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NAGASAKI, Japan (AP) — It’s fitting that Pope Francis will start his visit to Japan in Nagasaki, the city where Christianity first took hold in the country and where nearly 500 years later it remains steeped in blood-soaked symbolism, both religious and political.
It was here that a group Catholic converts went underground during centuries of violent persecution. It was here that their descendants emerged from hiding in the 19th century, their faith unbroken. And it was here that a U.S. atom bomb brought death and destruction to the cathedral that community was finally able to build.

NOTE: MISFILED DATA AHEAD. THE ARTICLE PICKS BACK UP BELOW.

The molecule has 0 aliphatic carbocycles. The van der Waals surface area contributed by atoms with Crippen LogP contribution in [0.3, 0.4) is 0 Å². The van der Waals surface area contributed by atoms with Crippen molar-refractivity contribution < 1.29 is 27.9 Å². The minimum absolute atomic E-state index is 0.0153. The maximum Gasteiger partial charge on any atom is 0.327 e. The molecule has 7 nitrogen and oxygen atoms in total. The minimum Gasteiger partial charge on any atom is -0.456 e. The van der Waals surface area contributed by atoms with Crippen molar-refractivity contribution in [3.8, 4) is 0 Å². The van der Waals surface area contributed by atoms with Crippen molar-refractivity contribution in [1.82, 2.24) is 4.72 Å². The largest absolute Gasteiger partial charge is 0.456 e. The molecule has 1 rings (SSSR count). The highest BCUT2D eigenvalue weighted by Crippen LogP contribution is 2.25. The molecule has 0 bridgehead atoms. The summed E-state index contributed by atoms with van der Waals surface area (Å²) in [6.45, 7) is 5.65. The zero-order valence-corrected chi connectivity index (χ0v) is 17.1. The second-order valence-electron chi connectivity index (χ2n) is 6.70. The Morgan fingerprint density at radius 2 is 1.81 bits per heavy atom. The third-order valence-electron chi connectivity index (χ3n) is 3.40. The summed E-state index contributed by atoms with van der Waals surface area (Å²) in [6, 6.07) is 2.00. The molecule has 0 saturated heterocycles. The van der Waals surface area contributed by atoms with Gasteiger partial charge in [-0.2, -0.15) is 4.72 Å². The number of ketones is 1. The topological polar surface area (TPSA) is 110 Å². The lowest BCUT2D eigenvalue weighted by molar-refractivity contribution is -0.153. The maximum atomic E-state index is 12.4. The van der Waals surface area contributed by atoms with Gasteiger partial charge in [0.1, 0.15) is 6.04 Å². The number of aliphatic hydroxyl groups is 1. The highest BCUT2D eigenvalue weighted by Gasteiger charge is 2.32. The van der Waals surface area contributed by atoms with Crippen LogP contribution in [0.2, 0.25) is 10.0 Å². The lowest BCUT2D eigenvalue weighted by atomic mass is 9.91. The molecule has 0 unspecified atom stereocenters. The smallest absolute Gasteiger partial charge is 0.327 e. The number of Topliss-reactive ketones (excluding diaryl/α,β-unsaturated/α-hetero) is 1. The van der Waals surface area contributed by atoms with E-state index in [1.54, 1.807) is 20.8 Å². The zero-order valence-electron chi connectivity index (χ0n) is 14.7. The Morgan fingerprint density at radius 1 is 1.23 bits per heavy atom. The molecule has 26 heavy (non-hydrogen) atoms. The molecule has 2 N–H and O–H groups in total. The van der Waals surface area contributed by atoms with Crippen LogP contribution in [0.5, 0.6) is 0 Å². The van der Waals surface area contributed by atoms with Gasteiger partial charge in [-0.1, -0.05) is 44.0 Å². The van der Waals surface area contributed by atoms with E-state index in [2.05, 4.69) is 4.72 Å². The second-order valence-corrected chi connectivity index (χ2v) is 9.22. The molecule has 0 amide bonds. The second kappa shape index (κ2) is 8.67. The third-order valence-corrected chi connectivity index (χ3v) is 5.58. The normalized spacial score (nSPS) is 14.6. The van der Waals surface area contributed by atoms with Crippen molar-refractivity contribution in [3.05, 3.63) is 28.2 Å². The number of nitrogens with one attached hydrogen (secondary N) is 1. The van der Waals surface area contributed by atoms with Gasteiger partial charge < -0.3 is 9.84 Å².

On his visit Francis will likely look to the past by honoring the doggedness of those so-called Hidden Christians, while also laying out his vision for a future free from the threat of nuclear weapons.
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